On Thursday, Republican Texas Governor Greg Abbott sent a letter to Secretary of Defense Lloyd Austin, requesting the Texas National Guard be exempt from the military-wide COVID-19 vaccine mandate. With his letter, Abbott joined a growing list of state governors requesting their National Guard troops be allowed to continue serving without being required to take the vaccines, as directed by President Joe Biden.
Abbott’s letter to Austin states, “As Governor of Texas, I am the commander-in-chief of this State’s militia. In that capacity, on October 4, 2021, I ordered the Adjutant General of Texas to comply with my Executive Order GA-39. My letter to Major General Tracy R. Norris read as follows: As you know, I issued Executive Order GA-39, which commands that ‘[n]o governmental entity can compel any individual to receive a COVID-19 vaccine.'”
Abbott added that his executive order extends to the Texas National Guard.
“Under this order, General Norris will not punish any guardsman in Texas for choosing not to receive the vaccine,” Abbot said.
Abbott said any Texas National Guardsmen who suffer adverse consequences for refusing the vaccine “will have only President Biden and his Administration to blame.” Abbott also said, “This willingness to hollow out the National Guard is unconscionable in the face of growing global threats and a border crisis created by the Biden Administration.”
Abbott said the Texas government will continue to not enforce the military vaccine mandate and “I will deploy every legal tool available to me” if the federal government attempts to defund the Texas National Guard.
Abbott’s letter comes a day after Republican Governors Mike Dunleavy of Alaska, Kim Reynolds of Iowa, Tate Reeves of Mississippi, Pete Ricketts of Nebraska and Mark Gordon of Wyoming, sent a joint letter to Austin. The letter from the five governors stipulates that the federal government can set readiness standards for states’ National Guard forces while they are activated under Title 10 federal status, but not while they are activated in a Title 32 capacity.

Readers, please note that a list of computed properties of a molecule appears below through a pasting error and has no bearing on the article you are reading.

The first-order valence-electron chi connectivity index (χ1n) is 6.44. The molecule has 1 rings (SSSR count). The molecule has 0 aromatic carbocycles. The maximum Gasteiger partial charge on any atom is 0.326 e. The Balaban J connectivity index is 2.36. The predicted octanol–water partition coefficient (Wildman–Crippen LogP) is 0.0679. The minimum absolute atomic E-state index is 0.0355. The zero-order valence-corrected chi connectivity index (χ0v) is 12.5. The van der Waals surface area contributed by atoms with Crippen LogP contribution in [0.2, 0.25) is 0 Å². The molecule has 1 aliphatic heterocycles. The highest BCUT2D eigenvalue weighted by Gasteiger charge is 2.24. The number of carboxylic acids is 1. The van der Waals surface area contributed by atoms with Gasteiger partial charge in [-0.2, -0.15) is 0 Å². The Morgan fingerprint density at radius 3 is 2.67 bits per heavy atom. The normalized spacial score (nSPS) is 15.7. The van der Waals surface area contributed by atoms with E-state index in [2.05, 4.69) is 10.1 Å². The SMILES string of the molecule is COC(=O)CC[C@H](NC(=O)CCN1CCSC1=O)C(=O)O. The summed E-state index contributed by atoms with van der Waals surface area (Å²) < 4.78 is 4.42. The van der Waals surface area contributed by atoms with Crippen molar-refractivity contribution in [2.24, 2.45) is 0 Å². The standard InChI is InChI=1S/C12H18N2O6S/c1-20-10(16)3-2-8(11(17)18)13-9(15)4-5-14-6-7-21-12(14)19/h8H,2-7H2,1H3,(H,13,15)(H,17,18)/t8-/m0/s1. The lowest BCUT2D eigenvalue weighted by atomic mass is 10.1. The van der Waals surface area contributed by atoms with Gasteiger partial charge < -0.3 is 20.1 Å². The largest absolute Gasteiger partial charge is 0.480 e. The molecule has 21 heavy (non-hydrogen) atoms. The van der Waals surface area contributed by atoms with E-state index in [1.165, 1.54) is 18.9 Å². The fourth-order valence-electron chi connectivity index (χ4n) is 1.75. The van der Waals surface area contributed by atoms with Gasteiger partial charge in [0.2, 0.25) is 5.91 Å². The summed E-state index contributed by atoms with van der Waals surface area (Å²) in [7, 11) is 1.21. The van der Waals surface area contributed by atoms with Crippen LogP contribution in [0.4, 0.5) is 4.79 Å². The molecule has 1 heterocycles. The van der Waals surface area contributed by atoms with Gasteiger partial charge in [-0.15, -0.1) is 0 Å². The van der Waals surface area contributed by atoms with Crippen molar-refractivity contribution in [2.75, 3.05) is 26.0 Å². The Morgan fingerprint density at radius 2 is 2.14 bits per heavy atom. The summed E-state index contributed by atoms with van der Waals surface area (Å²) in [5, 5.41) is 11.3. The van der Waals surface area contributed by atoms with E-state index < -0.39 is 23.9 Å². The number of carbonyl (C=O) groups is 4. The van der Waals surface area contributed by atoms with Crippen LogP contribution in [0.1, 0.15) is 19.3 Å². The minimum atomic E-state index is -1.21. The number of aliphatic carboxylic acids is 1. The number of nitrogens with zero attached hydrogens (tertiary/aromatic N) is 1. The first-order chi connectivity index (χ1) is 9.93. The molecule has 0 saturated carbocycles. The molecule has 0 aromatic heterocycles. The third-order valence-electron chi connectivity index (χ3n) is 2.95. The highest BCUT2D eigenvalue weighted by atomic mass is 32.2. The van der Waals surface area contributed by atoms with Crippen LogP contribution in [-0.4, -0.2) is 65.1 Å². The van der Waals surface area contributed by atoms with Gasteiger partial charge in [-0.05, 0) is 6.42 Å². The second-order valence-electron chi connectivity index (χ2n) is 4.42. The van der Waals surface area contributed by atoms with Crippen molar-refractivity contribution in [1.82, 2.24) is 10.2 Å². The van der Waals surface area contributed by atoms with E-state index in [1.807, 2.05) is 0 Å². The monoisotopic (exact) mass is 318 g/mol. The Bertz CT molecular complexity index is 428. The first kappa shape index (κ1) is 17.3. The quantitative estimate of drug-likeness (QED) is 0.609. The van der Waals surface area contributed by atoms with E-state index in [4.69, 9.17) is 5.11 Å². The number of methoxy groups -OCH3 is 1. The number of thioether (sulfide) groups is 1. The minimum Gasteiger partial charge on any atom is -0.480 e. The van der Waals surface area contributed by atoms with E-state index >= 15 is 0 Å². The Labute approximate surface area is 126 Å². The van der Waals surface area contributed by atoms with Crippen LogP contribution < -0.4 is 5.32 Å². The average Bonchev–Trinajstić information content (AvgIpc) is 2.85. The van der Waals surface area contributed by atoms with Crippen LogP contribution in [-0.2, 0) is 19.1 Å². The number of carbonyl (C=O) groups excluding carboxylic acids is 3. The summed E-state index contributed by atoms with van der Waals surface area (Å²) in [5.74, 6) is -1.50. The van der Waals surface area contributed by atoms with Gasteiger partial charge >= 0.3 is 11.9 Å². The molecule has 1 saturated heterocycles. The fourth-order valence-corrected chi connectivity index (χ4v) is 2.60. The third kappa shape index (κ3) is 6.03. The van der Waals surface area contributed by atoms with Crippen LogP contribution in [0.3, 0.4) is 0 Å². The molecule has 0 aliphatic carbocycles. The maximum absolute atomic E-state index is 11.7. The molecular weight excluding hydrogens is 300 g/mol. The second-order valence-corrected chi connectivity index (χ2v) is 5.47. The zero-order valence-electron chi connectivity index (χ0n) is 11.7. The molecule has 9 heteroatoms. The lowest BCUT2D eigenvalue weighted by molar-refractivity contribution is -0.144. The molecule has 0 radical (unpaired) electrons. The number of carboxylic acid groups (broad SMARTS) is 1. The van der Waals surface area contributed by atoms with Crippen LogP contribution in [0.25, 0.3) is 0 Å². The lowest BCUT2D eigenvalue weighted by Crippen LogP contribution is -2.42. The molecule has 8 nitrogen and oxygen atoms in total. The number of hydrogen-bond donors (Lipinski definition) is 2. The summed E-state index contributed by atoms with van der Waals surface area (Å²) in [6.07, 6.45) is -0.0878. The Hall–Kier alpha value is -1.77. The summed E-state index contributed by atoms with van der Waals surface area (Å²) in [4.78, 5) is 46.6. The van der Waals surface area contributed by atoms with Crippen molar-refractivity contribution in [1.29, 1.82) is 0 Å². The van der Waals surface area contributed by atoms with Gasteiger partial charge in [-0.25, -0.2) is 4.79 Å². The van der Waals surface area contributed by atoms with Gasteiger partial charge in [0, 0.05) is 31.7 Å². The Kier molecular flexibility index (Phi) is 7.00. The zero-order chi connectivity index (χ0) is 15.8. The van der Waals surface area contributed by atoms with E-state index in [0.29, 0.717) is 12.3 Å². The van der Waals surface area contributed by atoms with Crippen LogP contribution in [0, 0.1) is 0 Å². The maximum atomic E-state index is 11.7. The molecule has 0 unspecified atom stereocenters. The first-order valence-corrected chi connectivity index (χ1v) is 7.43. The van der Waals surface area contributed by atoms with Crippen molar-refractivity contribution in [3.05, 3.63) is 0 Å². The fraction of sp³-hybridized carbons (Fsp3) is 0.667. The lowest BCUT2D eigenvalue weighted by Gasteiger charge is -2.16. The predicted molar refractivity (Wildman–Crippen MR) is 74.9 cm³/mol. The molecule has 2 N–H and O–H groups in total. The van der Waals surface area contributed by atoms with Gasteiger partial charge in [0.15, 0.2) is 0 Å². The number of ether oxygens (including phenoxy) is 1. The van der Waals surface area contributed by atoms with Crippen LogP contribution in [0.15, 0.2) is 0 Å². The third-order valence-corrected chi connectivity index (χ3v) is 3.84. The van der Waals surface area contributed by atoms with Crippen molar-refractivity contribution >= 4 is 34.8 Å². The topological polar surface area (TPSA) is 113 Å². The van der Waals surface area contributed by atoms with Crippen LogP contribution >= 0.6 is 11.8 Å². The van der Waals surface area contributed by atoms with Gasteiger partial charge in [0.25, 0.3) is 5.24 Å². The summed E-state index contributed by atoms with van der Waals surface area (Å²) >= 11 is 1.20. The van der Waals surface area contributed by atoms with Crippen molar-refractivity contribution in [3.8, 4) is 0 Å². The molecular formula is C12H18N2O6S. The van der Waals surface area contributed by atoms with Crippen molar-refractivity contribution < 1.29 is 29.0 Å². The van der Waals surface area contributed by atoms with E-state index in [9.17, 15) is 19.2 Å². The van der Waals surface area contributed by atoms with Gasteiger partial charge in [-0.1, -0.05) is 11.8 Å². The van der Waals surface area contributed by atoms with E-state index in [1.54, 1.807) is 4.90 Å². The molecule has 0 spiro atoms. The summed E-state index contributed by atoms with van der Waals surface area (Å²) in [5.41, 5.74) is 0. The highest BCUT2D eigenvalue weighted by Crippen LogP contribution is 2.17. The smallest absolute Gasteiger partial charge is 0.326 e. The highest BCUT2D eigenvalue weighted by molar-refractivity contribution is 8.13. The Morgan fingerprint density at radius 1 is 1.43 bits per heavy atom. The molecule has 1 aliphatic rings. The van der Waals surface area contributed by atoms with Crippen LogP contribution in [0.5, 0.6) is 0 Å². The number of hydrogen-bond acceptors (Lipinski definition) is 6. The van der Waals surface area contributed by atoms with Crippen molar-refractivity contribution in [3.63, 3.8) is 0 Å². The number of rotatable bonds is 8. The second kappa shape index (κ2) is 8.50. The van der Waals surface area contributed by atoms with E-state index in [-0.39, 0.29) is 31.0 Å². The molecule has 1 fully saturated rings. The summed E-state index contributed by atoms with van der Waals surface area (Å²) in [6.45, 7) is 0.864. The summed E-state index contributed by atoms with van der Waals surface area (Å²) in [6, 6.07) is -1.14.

The arguments from the five governors are similar to the ones Republican Oklahoma Governor Kevin Stitt has also been arguing for several weeks now.
National Guard troops can be mobilized either at the state level or at the federal level, under Title 10 of the U.S. Code. Under Title 10, National Guard troops fall under the command of the federal government. National Guard troops can also be called up under the authority of the states, but with funding from the federal government through Title 32.
Title 32 mobilizations typically involve a state governor calling up their state’s National Guard troops to respond to a localized need, such as disaster relief, but at the direction of a federal request. Title 32 is also used to mobilize troops for training.
The Pentagon’s position has been that National Guard troops mobilized under Title 32 can be mandated to take the vaccines, even if though they are technically answering to state-level leaders. The Biden DoD has said unvaccinated National Guard troops may be ineligible for federal pay.
The contention from Stitt, Dunleavy, Reynolds, Reeves, and Gordon is that while National Guard troops receive federal funding under Title 32, they remain under the state’s authority and therefore should not be made to follow an order not given by their current commander-in-chief.
In their letter, the five governors wrote, “The U. S. Supreme Court has for decades affirmed in cases, such as in Perpich v. Department of Defense, 496 U.S. 334 (1990), that the National Guard is under the command and control of the Governor of each state unless those members are called to active service under Title 10.”
Oklahoma has already begun a lawsuit against the Biden administration and the DoD, challenging the military vaccine mandate for National Guard troops.